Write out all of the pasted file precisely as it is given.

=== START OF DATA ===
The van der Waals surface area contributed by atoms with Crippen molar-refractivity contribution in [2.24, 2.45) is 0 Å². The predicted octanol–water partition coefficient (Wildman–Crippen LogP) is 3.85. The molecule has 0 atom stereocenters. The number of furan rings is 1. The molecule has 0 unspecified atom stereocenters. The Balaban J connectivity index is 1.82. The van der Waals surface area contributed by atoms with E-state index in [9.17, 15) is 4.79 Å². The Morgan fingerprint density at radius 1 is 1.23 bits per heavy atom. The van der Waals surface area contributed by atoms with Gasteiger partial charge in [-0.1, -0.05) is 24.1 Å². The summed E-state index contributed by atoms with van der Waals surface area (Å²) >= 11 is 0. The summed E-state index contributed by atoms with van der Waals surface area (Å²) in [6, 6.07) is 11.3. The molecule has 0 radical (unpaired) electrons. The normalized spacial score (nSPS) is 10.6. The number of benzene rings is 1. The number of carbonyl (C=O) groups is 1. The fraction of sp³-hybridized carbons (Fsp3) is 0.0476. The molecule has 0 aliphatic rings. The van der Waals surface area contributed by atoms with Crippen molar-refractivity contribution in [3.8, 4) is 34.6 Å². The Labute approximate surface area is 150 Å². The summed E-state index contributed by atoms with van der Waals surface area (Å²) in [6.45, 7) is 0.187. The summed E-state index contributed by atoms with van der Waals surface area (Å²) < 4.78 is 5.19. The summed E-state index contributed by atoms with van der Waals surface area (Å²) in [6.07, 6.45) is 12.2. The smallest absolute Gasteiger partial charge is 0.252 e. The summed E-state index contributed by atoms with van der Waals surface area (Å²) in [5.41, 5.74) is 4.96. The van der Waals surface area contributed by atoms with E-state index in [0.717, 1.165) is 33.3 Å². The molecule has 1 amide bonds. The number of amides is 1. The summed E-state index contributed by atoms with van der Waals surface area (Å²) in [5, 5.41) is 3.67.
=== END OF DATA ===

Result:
The van der Waals surface area contributed by atoms with Crippen molar-refractivity contribution in [2.24, 2.45) is 0 Å². The predicted octanol–water partition coefficient (Wildman–Crippen LogP) is 3.85. The molecule has 0 atom stereocenters. The number of furan rings is 1. The molecule has 0 unspecified atom stereocenters. The Balaban J connectivity index is 1.82. The van der Waals surface area contributed by atoms with E-state index in [9.17, 15) is 4.79 Å². The Morgan fingerprint density at radius 1 is 1.23 bits per heavy atom. The van der Waals surface area contributed by atoms with Gasteiger partial charge in [-0.1, -0.05) is 24.1 Å². The summed E-state index contributed by atoms with van der Waals surface area (Å²) >= 11 is 0. The summed E-state index contributed by atoms with van der Waals surface area (Å²) in [6, 6.07) is 11.3. The molecule has 0 radical (unpaired) electrons. The normalized spacial score (nSPS) is 10.6. The number of benzene rings is 1. The number of carbonyl (C=O) groups is 1. The fraction of sp³-hybridized carbons (Fsp3) is 0.0476. The molecule has 0 aliphatic rings. The van der Waals surface area contributed by atoms with Crippen molar-refractivity contribution in [3.8, 4) is 34.6 Å². The Labute approximate surface area is 150 Å². The summed E-state index contributed by atoms with van der Waals surface area (Å²) in [6.45, 7) is 0.187. The summed E-state index contributed by atoms with van der Waals surface area (Å²) < 4.78 is 5.19. The summed E-state index contributed by atoms with van der Waals surface area (Å²) in [6.07, 6.45) is 12.2. The smallest absolute Gasteiger partial charge is 0.252 e. The summed E-state index contributed by atoms with van der Waals surface area (Å²) in [5.41, 5.74) is 4.96. The van der Waals surface area contributed by atoms with E-state index in [0.717, 1.165) is 33.3 Å². The molecule has 1 amide bonds. The number of amides is 1. The summed E-state index contributed by atoms with van der Waals surface area (Å²) in [5, 5.41) is 3.67.